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Aziz Ansari hits home run in “Master of None”

(Erockappel/Flickr)

(Erockappel/Flickr)

Adam London, Contributor

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After receiving wide praise and fame for his stand-up specials and role as Tom Haverford in “Parks and Recreation,” Aziz Ansari knocks it out of the park again with his new Netflix original series, “Master of None.”

The first season premiered on Nov. 6 and has garnered critical acclaim as one of the best new television series of the year. While comedian Ansari exhibits his classic boyhood humor throughout the series, he also addresses serious social issues.

The series follows Dev (Ansari), a first-generation Indian American who struggles as an actor living the bachelor life in New York City. Dev often finds himself in sticky situations very relatable to young adults. He purchases Plan B after a one-night stand and wonders if he will ever want kids someday. Chances are, if you’re in your 20s or 30s, you’ve found yourself in similar situations, and Ansari portrays them masterfully.

More importantly, Ansari uses the series as a platform to explore particular issues or societal shortcomings in need of a voice. In the second episode, “Parents,” Ansari demonstrates how first-generation kids, and today’s youth in general, are often ungrateful for their parents. Through Dev, Ansari acknowledges his own personal failure to truly show appreciation for his mother and father, who hilariously play themselves in the series. Dev shows us that a weekly dinner or even phone call with your parents goes a long way.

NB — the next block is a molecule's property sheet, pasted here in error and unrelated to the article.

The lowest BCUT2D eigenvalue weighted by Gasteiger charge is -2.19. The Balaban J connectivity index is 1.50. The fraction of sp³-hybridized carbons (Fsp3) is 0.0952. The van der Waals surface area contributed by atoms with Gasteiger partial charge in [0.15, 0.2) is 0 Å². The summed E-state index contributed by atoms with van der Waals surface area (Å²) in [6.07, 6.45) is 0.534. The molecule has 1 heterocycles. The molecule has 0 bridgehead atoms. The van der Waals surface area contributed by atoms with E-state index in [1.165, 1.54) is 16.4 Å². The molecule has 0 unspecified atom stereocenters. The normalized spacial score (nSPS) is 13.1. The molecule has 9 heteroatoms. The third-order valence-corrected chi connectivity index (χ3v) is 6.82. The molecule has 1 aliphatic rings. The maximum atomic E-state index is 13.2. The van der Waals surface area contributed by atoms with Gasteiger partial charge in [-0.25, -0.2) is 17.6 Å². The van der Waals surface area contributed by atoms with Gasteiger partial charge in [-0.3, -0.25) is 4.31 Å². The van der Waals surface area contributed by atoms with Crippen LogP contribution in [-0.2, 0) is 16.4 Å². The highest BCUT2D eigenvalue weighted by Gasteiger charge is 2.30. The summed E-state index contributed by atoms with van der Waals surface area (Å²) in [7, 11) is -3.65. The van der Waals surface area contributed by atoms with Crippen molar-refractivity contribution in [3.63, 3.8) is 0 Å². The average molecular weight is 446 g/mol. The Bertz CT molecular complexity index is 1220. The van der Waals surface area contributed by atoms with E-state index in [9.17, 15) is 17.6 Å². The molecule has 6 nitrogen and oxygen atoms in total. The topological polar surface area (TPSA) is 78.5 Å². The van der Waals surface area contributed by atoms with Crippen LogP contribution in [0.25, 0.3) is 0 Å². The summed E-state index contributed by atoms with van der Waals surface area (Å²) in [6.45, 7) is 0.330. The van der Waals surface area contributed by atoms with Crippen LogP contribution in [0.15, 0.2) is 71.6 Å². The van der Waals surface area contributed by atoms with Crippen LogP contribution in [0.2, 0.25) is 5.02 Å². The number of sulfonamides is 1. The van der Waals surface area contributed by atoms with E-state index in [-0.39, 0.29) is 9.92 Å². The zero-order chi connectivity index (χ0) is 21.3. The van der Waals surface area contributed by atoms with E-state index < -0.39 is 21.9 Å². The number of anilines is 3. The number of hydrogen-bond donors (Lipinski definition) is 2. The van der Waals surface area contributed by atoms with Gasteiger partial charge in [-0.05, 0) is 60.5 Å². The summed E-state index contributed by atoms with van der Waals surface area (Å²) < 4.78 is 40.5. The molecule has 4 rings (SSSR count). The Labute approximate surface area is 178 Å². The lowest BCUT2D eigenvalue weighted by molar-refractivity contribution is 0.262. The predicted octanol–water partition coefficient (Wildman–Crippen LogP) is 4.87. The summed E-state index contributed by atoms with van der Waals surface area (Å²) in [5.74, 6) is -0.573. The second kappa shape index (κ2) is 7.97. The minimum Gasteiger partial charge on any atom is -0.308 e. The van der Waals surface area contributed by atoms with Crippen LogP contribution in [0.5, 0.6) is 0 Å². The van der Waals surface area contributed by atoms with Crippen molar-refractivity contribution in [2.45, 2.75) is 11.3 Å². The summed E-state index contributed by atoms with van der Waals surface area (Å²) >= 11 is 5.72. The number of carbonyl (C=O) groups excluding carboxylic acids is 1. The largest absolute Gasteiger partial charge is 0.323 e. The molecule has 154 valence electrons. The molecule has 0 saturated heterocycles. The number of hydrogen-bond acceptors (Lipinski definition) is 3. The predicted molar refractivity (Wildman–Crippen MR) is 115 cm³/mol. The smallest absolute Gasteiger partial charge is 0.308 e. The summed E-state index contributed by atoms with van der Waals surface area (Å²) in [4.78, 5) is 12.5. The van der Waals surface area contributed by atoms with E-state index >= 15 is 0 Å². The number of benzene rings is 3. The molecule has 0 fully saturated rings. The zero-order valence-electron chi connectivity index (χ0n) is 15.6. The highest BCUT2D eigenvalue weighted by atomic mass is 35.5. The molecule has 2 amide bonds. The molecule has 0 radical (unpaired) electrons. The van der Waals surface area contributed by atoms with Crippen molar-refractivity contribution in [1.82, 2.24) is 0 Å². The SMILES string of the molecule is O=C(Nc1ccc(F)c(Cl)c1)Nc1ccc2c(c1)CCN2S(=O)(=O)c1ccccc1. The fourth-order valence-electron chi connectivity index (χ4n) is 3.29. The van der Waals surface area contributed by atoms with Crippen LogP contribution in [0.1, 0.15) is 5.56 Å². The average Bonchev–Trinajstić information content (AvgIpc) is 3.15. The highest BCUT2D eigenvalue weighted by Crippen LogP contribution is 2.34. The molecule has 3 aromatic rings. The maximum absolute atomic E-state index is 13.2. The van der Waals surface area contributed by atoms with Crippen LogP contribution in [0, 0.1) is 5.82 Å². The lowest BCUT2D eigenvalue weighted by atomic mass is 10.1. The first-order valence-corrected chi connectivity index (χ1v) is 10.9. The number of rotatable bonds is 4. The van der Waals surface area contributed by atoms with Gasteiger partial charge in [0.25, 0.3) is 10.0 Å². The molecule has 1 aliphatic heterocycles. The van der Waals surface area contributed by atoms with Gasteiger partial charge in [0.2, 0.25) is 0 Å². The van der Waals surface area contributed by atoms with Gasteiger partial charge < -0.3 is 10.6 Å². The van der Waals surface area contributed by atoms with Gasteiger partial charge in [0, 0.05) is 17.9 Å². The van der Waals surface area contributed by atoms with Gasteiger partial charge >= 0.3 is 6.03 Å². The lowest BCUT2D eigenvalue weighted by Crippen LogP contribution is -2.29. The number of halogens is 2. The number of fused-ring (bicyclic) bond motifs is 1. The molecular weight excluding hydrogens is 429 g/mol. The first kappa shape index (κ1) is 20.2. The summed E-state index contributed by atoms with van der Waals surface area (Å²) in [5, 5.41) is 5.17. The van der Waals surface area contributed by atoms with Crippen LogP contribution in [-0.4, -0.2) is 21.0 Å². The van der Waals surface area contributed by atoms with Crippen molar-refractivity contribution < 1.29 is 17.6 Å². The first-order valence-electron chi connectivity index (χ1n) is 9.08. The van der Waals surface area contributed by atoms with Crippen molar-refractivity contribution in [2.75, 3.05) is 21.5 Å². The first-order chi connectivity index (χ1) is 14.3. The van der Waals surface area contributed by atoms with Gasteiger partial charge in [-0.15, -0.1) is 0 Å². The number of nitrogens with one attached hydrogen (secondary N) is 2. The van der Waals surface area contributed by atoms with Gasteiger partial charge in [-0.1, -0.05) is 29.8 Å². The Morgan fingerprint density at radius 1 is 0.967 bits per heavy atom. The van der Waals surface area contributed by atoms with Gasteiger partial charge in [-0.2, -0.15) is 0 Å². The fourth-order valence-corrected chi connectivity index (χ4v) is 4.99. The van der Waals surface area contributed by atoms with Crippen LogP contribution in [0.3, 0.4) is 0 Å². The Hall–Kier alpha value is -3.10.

Ansari also takes not-so-subtle shots at Hollywood and its use of minorities in film and television. In the bluntly-titled episode “Indians on TV,” Dev and a fellow Indian American actor express their distaste for stereotypical Indian roles. As the episode continues, the television network’s head honcho denies both actors parts in an up-and-coming sitcom, despite earning the roles on merit, as two Indians in the same show “wouldn’t work.” Ansari positions himself as somewhat of an ambassador for not just Indian Americans in show business, but minorities in general, campaigning for equality and a level playing field when it comes to casting.

Ansari doesn’t stop there; he tackles male privilege in society, adulterous relationships, and the proper courtship of women. The comedian expertly blends his friendly wit with a focused tone to interpret these issues in a way that not only entertains viewers but also conveys their significance and severity.

In “Master of None,” Ansari tries to hit you in the feels, and hit you hard. He wants you to laugh when he sneaks his girlfriend’s grandmother out of her nursing home so he can take her out to dinner and a jazz club. He wants you to cry when he warmly displays his gratitude and appreciation for his parents, who fought tooth and nail to create a comfortable lifestyle for him. And when he drops all of his responsibilities and buys a one way ticket to Italy, he wants you to think about your dreams and how you can only accomplish them if you try.

If you’re looking for a slapstick, laugh-out-loud comedy, this series is not for you. It’s much more than that, as it goes far deeper than a traditional comedy series. The humor is smart, the messages are thoughtful, and the themes are important.

Dive in and binge; “Master of None” will without a doubt make you feel and think things you actually care about.

Listen to a recent NPR “Fresh Air” interview with Ansari and colleague Alan Yang.

Email Adam London at [email protected].

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Aziz Ansari hits home run in “Master of None”